HOPE, Ark. — The Hempstead County Health Unit of the Arkansas Department of Health will offer flu vaccinations from 9:30 a.m. to 6 p.m. Friday, Sept. 27, at Hempstead Hall, 2500 South Main Street, Hope, Ark.
Attendees should bring their insurance cards. If they do not have insurance or the insurance does not cover flu shots, the vaccine will be available at no charge.
"We want Hempstead County residents to stay healthy this flu season and getting a yearly flu vaccination is the best line of defense," Debbie Howard, RN, Hempstead County Health Unit Administrator, said. "We encourage everyone to come to the mass clinic or the local health unit to get their flu shot."
Annual flu vaccination is recommended for most adults and children six months and older. The flu virus changes from year to year and this year's vaccine protects against the flu viruses that are expected to cause the most illness this flu season.
"The flu should not be taken lightly," said Dr. Jennifer Dillaha, Medical Director for Immunizations at ADH. "We are encouraging everyone to get a flu shot to protect themselves and their families, because it is hard to predict in advance how severe the flu season is going to be."
Certain people are more likely to have serious health problems if they contract the illness, including older adults, young children, pregnant women, people with chronic health conditions such as asthma, diabetes, or heart disease, people who smoke and people who live in nursing homes. Therefore, ADH strongly recommends that people in these groups get a flu vaccine. It is also recommended that friends, family members and people who provide care to people in these groups also get a vaccine—not only to protect themselves, but also to decrease the possibility that they might expose the people they love and care for to the flu.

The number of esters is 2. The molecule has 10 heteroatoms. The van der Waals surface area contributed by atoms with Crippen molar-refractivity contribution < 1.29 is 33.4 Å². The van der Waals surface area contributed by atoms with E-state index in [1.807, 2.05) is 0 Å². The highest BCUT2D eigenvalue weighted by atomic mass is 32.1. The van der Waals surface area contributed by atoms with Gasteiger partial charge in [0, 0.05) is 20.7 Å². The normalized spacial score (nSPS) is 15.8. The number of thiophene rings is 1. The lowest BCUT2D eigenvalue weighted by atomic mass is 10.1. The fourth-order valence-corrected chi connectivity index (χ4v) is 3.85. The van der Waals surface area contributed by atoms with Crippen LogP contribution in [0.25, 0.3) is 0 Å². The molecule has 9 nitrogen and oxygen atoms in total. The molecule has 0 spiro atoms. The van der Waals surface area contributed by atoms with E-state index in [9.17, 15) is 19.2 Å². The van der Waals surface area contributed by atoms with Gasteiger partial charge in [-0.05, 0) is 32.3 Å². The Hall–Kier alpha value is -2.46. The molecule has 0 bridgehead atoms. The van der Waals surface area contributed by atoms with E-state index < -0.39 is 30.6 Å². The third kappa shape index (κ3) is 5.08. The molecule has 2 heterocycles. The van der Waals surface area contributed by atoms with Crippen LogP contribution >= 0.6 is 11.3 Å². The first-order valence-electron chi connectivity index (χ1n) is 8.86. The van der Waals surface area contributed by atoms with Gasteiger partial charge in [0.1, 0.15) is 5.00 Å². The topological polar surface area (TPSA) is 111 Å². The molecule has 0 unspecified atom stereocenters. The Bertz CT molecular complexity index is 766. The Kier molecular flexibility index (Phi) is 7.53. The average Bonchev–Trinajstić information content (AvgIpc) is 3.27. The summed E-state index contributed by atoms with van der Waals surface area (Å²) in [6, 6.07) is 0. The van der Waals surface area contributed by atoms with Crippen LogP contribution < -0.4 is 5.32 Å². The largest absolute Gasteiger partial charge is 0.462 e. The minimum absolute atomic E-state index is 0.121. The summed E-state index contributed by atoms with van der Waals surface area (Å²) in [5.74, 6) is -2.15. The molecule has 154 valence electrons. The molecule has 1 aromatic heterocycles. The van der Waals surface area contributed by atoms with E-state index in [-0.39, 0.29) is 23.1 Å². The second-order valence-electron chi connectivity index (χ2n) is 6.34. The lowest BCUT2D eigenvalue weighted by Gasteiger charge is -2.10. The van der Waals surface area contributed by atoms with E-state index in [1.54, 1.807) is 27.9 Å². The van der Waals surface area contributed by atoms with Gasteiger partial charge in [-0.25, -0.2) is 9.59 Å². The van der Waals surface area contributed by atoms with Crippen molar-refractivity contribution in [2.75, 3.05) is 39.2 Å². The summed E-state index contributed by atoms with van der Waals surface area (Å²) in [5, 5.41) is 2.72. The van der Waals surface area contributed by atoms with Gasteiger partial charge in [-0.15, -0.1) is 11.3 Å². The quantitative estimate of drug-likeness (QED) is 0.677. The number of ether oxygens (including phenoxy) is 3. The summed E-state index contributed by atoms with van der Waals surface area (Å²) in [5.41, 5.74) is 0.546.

The flu vaccine is safe and does not cause the flu. Some people may have mild soreness and redness near the site of the shot and a low fever or slight headache. There are very few medical reasons to skip the flu vaccine. These include life-threatening allergic reactions to a previous dose of the flu vaccine or an ingredient in the vaccine. People with allergies to vaccine ingredients can often receive the vaccine safely, if it is given in a doctor's office where they can be monitored.
The flu is easily spread through coughing or sneezing and by touching something, such as a doorknob, with the virus on it and then touching their nose or mouth. Good handwashing habits are important in preventing the flu; however, the best way to prevent the flu is to get the vaccine.
For more information, visit healthy.arkansas.gov or flu.gov.
—From the Arkansas Department of Health